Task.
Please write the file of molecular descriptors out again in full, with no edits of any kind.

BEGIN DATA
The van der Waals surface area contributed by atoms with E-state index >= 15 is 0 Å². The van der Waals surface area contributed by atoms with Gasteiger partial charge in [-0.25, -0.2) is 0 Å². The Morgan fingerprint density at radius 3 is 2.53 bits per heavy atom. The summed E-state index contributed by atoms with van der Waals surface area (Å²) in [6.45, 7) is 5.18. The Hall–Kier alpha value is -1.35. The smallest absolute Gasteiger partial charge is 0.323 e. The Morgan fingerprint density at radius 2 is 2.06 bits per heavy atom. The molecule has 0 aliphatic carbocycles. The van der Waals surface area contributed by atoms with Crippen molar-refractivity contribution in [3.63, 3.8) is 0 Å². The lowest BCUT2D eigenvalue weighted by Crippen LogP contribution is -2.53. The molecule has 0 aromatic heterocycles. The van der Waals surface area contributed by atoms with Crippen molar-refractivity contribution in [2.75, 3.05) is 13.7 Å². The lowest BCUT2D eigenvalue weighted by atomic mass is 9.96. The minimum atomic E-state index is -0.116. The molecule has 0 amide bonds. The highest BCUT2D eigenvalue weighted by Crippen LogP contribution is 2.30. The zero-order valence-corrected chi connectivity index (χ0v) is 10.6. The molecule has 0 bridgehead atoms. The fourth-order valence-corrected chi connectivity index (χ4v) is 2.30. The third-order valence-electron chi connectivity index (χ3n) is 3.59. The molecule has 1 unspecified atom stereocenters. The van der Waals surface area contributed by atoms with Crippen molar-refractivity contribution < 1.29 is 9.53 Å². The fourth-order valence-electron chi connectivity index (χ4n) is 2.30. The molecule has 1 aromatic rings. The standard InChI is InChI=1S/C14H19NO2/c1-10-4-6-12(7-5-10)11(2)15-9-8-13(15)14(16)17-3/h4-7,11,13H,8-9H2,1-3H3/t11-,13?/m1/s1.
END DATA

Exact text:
The van der Waals surface area contributed by atoms with E-state index >= 15 is 0 Å². The van der Waals surface area contributed by atoms with Gasteiger partial charge in [-0.25, -0.2) is 0 Å². The Morgan fingerprint density at radius 3 is 2.53 bits per heavy atom. The summed E-state index contributed by atoms with van der Waals surface area (Å²) in [6.45, 7) is 5.18. The Hall–Kier alpha value is -1.35. The smallest absolute Gasteiger partial charge is 0.323 e. The Morgan fingerprint density at radius 2 is 2.06 bits per heavy atom. The molecule has 0 aliphatic carbocycles. The van der Waals surface area contributed by atoms with Crippen molar-refractivity contribution in [3.63, 3.8) is 0 Å². The lowest BCUT2D eigenvalue weighted by Crippen LogP contribution is -2.53. The molecule has 0 aromatic heterocycles. The van der Waals surface area contributed by atoms with Crippen molar-refractivity contribution in [2.75, 3.05) is 13.7 Å². The lowest BCUT2D eigenvalue weighted by atomic mass is 9.96. The minimum atomic E-state index is -0.116. The molecule has 0 amide bonds. The highest BCUT2D eigenvalue weighted by Crippen LogP contribution is 2.30. The zero-order valence-corrected chi connectivity index (χ0v) is 10.6. The molecule has 0 bridgehead atoms. The fourth-order valence-corrected chi connectivity index (χ4v) is 2.30. The third-order valence-electron chi connectivity index (χ3n) is 3.59. The molecule has 1 unspecified atom stereocenters. The van der Waals surface area contributed by atoms with Crippen molar-refractivity contribution < 1.29 is 9.53 Å². The fourth-order valence-electron chi connectivity index (χ4n) is 2.30. The molecule has 1 aromatic rings. The standard InChI is InChI=1S/C14H19NO2/c1-10-4-6-12(7-5-10)11(2)15-9-8-13(15)14(16)17-3/h4-7,11,13H,8-9H2,1-3H3/t11-,13?/m1/s1.